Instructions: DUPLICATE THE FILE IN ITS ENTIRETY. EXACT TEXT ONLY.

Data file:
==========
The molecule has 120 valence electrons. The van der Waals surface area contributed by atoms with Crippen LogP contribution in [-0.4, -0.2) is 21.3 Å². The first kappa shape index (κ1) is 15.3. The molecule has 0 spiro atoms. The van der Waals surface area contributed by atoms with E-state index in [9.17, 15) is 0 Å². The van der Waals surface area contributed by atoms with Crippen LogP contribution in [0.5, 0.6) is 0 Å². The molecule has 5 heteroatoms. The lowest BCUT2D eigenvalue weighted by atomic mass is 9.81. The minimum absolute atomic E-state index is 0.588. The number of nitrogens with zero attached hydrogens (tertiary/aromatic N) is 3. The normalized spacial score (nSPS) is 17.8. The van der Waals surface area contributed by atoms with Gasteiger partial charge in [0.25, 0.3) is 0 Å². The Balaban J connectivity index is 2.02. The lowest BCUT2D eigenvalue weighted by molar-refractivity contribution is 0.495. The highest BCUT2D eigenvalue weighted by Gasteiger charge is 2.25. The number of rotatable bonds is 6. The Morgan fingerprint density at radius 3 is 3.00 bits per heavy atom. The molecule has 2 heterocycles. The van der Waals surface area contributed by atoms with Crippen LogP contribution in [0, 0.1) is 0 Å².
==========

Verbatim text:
The molecule has 120 valence electrons. The van der Waals surface area contributed by atoms with Crippen LogP contribution in [-0.4, -0.2) is 21.3 Å². The first kappa shape index (κ1) is 15.3. The molecule has 0 spiro atoms. The van der Waals surface area contributed by atoms with E-state index in [9.17, 15) is 0 Å². The van der Waals surface area contributed by atoms with Crippen LogP contribution in [0.5, 0.6) is 0 Å². The molecule has 5 heteroatoms. The lowest BCUT2D eigenvalue weighted by atomic mass is 9.81. The minimum absolute atomic E-state index is 0.588. The number of nitrogens with zero attached hydrogens (tertiary/aromatic N) is 3. The normalized spacial score (nSPS) is 17.8. The van der Waals surface area contributed by atoms with Gasteiger partial charge in [0.25, 0.3) is 0 Å². The Balaban J connectivity index is 2.02. The lowest BCUT2D eigenvalue weighted by molar-refractivity contribution is 0.495. The highest BCUT2D eigenvalue weighted by Gasteiger charge is 2.25. The number of rotatable bonds is 6. The Morgan fingerprint density at radius 3 is 3.00 bits per heavy atom. The molecule has 2 heterocycles. The van der Waals surface area contributed by atoms with Crippen LogP contribution in [0, 0.1) is 0 Å².